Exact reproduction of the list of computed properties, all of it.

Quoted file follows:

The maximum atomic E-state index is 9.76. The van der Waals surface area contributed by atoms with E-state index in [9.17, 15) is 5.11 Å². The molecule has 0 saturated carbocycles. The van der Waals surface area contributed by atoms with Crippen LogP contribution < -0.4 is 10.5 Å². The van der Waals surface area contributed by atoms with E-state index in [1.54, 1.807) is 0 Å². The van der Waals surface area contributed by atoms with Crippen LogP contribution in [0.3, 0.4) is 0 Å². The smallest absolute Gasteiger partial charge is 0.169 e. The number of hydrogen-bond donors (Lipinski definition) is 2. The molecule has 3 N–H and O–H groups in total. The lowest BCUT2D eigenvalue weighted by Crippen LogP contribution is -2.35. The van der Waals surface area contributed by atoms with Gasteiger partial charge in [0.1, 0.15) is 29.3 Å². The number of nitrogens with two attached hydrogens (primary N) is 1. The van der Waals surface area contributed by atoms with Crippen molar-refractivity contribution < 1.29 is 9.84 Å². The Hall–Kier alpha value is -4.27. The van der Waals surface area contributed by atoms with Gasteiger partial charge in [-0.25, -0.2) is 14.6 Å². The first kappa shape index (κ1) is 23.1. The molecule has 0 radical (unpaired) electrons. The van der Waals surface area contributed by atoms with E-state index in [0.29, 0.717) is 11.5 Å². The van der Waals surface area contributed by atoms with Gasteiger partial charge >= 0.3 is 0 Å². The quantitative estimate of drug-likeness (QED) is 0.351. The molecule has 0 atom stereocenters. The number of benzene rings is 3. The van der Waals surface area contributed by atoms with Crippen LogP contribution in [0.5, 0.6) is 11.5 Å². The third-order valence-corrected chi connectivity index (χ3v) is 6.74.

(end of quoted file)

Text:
The maximum atomic E-state index is 9.76. The van der Waals surface area contributed by atoms with E-state index in [9.17, 15) is 5.11 Å². The molecule has 0 saturated carbocycles. The van der Waals surface area contributed by atoms with Crippen LogP contribution < -0.4 is 10.5 Å². The van der Waals surface area contributed by atoms with E-state index in [1.54, 1.807) is 0 Å². The van der Waals surface area contributed by atoms with Crippen LogP contribution in [0.3, 0.4) is 0 Å². The smallest absolute Gasteiger partial charge is 0.169 e. The number of hydrogen-bond donors (Lipinski definition) is 2. The molecule has 3 N–H and O–H groups in total. The lowest BCUT2D eigenvalue weighted by Crippen LogP contribution is -2.35. The van der Waals surface area contributed by atoms with Gasteiger partial charge in [0.1, 0.15) is 29.3 Å². The number of nitrogens with two attached hydrogens (primary N) is 1. The van der Waals surface area contributed by atoms with Crippen molar-refractivity contribution < 1.29 is 9.84 Å². The Hall–Kier alpha value is -4.27. The van der Waals surface area contributed by atoms with Gasteiger partial charge in [-0.25, -0.2) is 14.6 Å². The first kappa shape index (κ1) is 23.1. The molecule has 0 radical (unpaired) electrons. The van der Waals surface area contributed by atoms with E-state index in [0.29, 0.717) is 11.5 Å². The van der Waals surface area contributed by atoms with Gasteiger partial charge >= 0.3 is 0 Å². The quantitative estimate of drug-likeness (QED) is 0.351. The molecule has 0 atom stereocenters. The number of benzene rings is 3. The van der Waals surface area contributed by atoms with Crippen LogP contribution in [0.5, 0.6) is 11.5 Å². The third-order valence-corrected chi connectivity index (χ3v) is 6.74.